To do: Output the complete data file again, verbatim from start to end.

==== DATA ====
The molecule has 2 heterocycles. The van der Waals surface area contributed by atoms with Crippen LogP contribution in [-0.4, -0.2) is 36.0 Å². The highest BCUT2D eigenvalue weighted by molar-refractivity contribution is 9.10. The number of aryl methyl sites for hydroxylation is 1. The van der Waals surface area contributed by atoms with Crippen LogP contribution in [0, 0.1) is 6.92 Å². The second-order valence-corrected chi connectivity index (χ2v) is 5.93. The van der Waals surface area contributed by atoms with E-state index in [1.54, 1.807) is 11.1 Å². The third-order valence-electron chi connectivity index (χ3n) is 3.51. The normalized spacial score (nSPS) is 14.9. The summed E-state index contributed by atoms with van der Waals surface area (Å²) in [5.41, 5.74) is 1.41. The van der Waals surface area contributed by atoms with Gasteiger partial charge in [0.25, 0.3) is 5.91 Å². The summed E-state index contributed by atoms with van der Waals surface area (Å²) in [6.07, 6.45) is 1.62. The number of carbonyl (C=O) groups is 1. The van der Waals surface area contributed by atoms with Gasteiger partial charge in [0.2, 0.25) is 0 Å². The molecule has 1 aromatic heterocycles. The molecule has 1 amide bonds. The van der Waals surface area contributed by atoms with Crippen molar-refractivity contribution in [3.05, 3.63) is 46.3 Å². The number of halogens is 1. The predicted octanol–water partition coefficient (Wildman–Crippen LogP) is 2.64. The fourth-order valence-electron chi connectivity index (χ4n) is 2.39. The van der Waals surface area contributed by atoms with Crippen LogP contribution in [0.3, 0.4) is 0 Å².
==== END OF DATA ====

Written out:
The molecule has 2 heterocycles. The van der Waals surface area contributed by atoms with Crippen LogP contribution in [-0.4, -0.2) is 36.0 Å². The highest BCUT2D eigenvalue weighted by molar-refractivity contribution is 9.10. The number of aryl methyl sites for hydroxylation is 1. The van der Waals surface area contributed by atoms with Crippen LogP contribution in [0, 0.1) is 6.92 Å². The second-order valence-corrected chi connectivity index (χ2v) is 5.93. The van der Waals surface area contributed by atoms with E-state index in [1.54, 1.807) is 11.1 Å². The third-order valence-electron chi connectivity index (χ3n) is 3.51. The normalized spacial score (nSPS) is 14.9. The summed E-state index contributed by atoms with van der Waals surface area (Å²) in [5.41, 5.74) is 1.41. The van der Waals surface area contributed by atoms with Gasteiger partial charge in [0.25, 0.3) is 5.91 Å². The summed E-state index contributed by atoms with van der Waals surface area (Å²) in [6.07, 6.45) is 1.62. The number of carbonyl (C=O) groups is 1. The van der Waals surface area contributed by atoms with Gasteiger partial charge in [0.2, 0.25) is 0 Å². The molecule has 1 aromatic heterocycles. The molecule has 1 amide bonds. The van der Waals surface area contributed by atoms with Crippen molar-refractivity contribution in [3.05, 3.63) is 46.3 Å². The number of halogens is 1. The predicted octanol–water partition coefficient (Wildman–Crippen LogP) is 2.64. The fourth-order valence-electron chi connectivity index (χ4n) is 2.39. The van der Waals surface area contributed by atoms with Crippen LogP contribution in [0.3, 0.4) is 0 Å².